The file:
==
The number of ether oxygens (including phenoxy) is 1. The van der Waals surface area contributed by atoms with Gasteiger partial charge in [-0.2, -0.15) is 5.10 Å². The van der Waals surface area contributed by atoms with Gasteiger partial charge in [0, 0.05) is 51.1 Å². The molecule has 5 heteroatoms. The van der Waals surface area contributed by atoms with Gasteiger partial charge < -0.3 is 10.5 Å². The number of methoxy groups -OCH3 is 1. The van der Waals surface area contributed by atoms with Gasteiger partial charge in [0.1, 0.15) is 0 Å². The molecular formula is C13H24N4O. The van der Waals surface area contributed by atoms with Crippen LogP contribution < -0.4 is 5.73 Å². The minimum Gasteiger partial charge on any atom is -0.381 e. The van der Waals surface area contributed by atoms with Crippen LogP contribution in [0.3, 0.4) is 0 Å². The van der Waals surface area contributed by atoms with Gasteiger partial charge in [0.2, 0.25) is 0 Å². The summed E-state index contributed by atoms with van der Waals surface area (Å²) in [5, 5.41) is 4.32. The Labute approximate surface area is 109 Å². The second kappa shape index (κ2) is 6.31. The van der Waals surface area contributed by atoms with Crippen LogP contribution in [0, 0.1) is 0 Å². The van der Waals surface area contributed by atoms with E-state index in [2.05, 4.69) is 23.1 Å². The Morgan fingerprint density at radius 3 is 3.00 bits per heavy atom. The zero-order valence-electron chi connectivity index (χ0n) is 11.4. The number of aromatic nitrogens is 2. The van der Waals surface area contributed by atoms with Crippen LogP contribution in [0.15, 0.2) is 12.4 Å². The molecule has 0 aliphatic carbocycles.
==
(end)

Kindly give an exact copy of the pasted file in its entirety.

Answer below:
The number of ether oxygens (including phenoxy) is 1. The van der Waals surface area contributed by atoms with Gasteiger partial charge in [-0.2, -0.15) is 5.10 Å². The van der Waals surface area contributed by atoms with Gasteiger partial charge in [0, 0.05) is 51.1 Å². The molecule has 5 heteroatoms. The van der Waals surface area contributed by atoms with Gasteiger partial charge < -0.3 is 10.5 Å². The number of methoxy groups -OCH3 is 1. The van der Waals surface area contributed by atoms with Gasteiger partial charge in [0.1, 0.15) is 0 Å². The molecular formula is C13H24N4O. The van der Waals surface area contributed by atoms with Crippen LogP contribution < -0.4 is 5.73 Å². The minimum Gasteiger partial charge on any atom is -0.381 e. The van der Waals surface area contributed by atoms with Crippen LogP contribution in [0.3, 0.4) is 0 Å². The van der Waals surface area contributed by atoms with Gasteiger partial charge in [0.2, 0.25) is 0 Å². The summed E-state index contributed by atoms with van der Waals surface area (Å²) in [5, 5.41) is 4.32. The Labute approximate surface area is 109 Å². The second kappa shape index (κ2) is 6.31. The van der Waals surface area contributed by atoms with Crippen LogP contribution in [0, 0.1) is 0 Å². The van der Waals surface area contributed by atoms with E-state index in [2.05, 4.69) is 23.1 Å². The Morgan fingerprint density at radius 3 is 3.00 bits per heavy atom. The zero-order valence-electron chi connectivity index (χ0n) is 11.4. The number of aromatic nitrogens is 2. The van der Waals surface area contributed by atoms with Crippen LogP contribution in [0.15, 0.2) is 12.4 Å². The molecule has 0 aliphatic carbocycles.